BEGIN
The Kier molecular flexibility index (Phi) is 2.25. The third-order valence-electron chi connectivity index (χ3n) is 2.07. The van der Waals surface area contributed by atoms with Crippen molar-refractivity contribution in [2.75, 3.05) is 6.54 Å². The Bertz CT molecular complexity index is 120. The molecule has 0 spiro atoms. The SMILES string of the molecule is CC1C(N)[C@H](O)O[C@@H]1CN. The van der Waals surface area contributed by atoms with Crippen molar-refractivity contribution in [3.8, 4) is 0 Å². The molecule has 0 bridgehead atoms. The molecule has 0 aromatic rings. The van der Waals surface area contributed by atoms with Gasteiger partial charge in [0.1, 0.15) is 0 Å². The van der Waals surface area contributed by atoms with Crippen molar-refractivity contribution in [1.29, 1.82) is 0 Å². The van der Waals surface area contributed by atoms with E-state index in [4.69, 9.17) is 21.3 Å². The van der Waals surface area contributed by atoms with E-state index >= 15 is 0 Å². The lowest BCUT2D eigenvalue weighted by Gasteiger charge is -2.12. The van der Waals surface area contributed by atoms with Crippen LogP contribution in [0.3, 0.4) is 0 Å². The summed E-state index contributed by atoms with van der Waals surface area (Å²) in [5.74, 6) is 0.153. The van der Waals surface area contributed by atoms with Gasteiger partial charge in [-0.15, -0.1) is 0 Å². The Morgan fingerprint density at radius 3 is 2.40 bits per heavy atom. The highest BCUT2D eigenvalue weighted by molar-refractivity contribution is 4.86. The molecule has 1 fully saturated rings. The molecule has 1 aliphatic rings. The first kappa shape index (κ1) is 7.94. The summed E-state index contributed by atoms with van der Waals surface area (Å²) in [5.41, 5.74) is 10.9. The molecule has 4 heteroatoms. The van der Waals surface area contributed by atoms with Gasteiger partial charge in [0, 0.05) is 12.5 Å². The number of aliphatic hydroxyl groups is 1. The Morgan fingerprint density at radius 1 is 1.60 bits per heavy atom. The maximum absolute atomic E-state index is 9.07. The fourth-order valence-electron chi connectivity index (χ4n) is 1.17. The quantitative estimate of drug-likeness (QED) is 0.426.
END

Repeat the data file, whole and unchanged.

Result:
The Kier molecular flexibility index (Phi) is 2.25. The third-order valence-electron chi connectivity index (χ3n) is 2.07. The van der Waals surface area contributed by atoms with Crippen molar-refractivity contribution in [2.75, 3.05) is 6.54 Å². The Bertz CT molecular complexity index is 120. The molecule has 0 spiro atoms. The SMILES string of the molecule is CC1C(N)[C@H](O)O[C@@H]1CN. The van der Waals surface area contributed by atoms with Crippen molar-refractivity contribution in [3.8, 4) is 0 Å². The molecule has 0 bridgehead atoms. The molecule has 0 aromatic rings. The van der Waals surface area contributed by atoms with Gasteiger partial charge in [0.1, 0.15) is 0 Å². The van der Waals surface area contributed by atoms with Crippen molar-refractivity contribution in [1.29, 1.82) is 0 Å². The van der Waals surface area contributed by atoms with E-state index in [4.69, 9.17) is 21.3 Å². The van der Waals surface area contributed by atoms with E-state index >= 15 is 0 Å². The lowest BCUT2D eigenvalue weighted by Gasteiger charge is -2.12. The van der Waals surface area contributed by atoms with Crippen LogP contribution in [0.3, 0.4) is 0 Å². The summed E-state index contributed by atoms with van der Waals surface area (Å²) in [5.74, 6) is 0.153. The van der Waals surface area contributed by atoms with Gasteiger partial charge in [-0.15, -0.1) is 0 Å². The Morgan fingerprint density at radius 3 is 2.40 bits per heavy atom. The highest BCUT2D eigenvalue weighted by molar-refractivity contribution is 4.86. The molecule has 1 fully saturated rings. The molecule has 1 aliphatic rings. The first kappa shape index (κ1) is 7.94. The summed E-state index contributed by atoms with van der Waals surface area (Å²) in [5.41, 5.74) is 10.9. The molecule has 4 heteroatoms. The van der Waals surface area contributed by atoms with Gasteiger partial charge in [0, 0.05) is 12.5 Å². The number of aliphatic hydroxyl groups is 1. The Morgan fingerprint density at radius 1 is 1.60 bits per heavy atom. The maximum absolute atomic E-state index is 9.07. The fourth-order valence-electron chi connectivity index (χ4n) is 1.17. The quantitative estimate of drug-likeness (QED) is 0.426.